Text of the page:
Color-washing is a versatile painting technique that, if done correctly, can transform your walls by infusing them with a soft, textured appearance.
Though popularized in the 1980s – an era also responsible for artex ceilings and Memphis Design – color-washing is set to make a comeback this year as a method of adding a sophisticated faux finish and visual texture to walls. Whether you are aiming for a dreamy, subtle look or something more striking, this technique can be tailored to your personal style.
How to color-wash walls
'Color-washing your walls is like giving your space a little personality boost, but it can take some practice to get it perfect,' says Jon Christensen, CEO of Bidmii.
'You'll need a base color and then a glaze color that goes well with it. Think of the base color as the backdrop and the glaze as the star of the show. The base is just regular wall paint, but the glaze is a bit different – it's like a see-through paint that lets the base color peek through.'
Jon is the CEO at Bidmii where he oversees thousands of home improvement projects and renovations every year. Bidmii, known for streamlining home improvement projects, caters to homeowners, realtors, and hardware stores seeking contractors.
1. Choose your colors and tools
When color-washing a wall, choosing the right colors is key. You can use one color for a subtle effect or combine several for a richer, more layered look.
'I often select 2-3 similar but contrasting shades that work well together,' says Keely Smith, lead interior designer at JD Elite Interiors. 'I typically lean towards colors like stucco, mauve, sage, or Bordeaux to create a cozy feel, but jewel tones like sapphire or emerald can add richness.'
When painting a wall, we recommend choosing hues that complement your existing decor or those that will create a bold statement. Don't be afraid to experiment.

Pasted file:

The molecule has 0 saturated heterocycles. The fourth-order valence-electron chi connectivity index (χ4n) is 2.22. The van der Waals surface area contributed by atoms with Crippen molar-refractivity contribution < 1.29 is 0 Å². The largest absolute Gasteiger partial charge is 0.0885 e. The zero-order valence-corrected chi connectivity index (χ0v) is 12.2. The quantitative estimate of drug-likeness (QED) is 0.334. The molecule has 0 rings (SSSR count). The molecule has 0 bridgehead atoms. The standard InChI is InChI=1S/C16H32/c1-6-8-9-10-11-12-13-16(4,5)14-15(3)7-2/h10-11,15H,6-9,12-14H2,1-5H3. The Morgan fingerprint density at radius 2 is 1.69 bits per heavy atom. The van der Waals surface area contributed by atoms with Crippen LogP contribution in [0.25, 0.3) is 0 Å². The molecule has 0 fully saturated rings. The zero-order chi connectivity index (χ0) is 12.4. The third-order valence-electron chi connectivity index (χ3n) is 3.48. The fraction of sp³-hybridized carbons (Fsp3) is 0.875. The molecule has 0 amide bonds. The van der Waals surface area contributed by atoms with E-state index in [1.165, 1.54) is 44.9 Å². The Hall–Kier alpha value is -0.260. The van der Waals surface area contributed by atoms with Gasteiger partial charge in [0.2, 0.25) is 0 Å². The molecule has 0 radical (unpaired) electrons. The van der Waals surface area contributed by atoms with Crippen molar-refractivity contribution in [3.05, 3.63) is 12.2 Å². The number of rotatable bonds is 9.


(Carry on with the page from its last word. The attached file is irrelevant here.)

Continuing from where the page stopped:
Before you begin this project, make sure to properly stock up on the supplies you will need so as not to be caught short midway through the painting process. 'You can use a brush, a sponge, or whatever tool gives you the texture you're after,' says Jon Christensen.
Opt for a large flat brush for broad strokes, a smaller brush for corners and edges, and a selection of sponges to create a softer, more organic texture.
Keely Smith is an interior design expert and artist at Home Stratosphere, a leading interior design studio in North Vancouver, BC. With over ten years of experience, she has helped numerous businesses and individuals realize their interior design goals.
2. Prepare the area and walls
'Start by moving your furniture out of the way, and protect your floor. If you’re planning on doing a ton of painting, then you should invest in proper drop cloths,' recommends Jon Christensen. 'If this is a one-off project, just grab a surface protection mat instead.' You can find this reusable drop cloth at Amazon.
'Before starting the color-washing process, prepare the walls by cleaning them and ensuring they are free from dust and debris,' advises Shlomo Cherniak, owner of Cherniak Handyman Services. You should also apply painter's tape around door and window frames and baseboards to protect them from drips or splashes.
After cleaning the walls, take this opportunity to repair any cracks, dents, or imperfections in the wall. You can also prime the entire surface with a high-quality primer suitable for color-washing. This creates a consistent base and helps the color adhere better.
3. Apply a base coat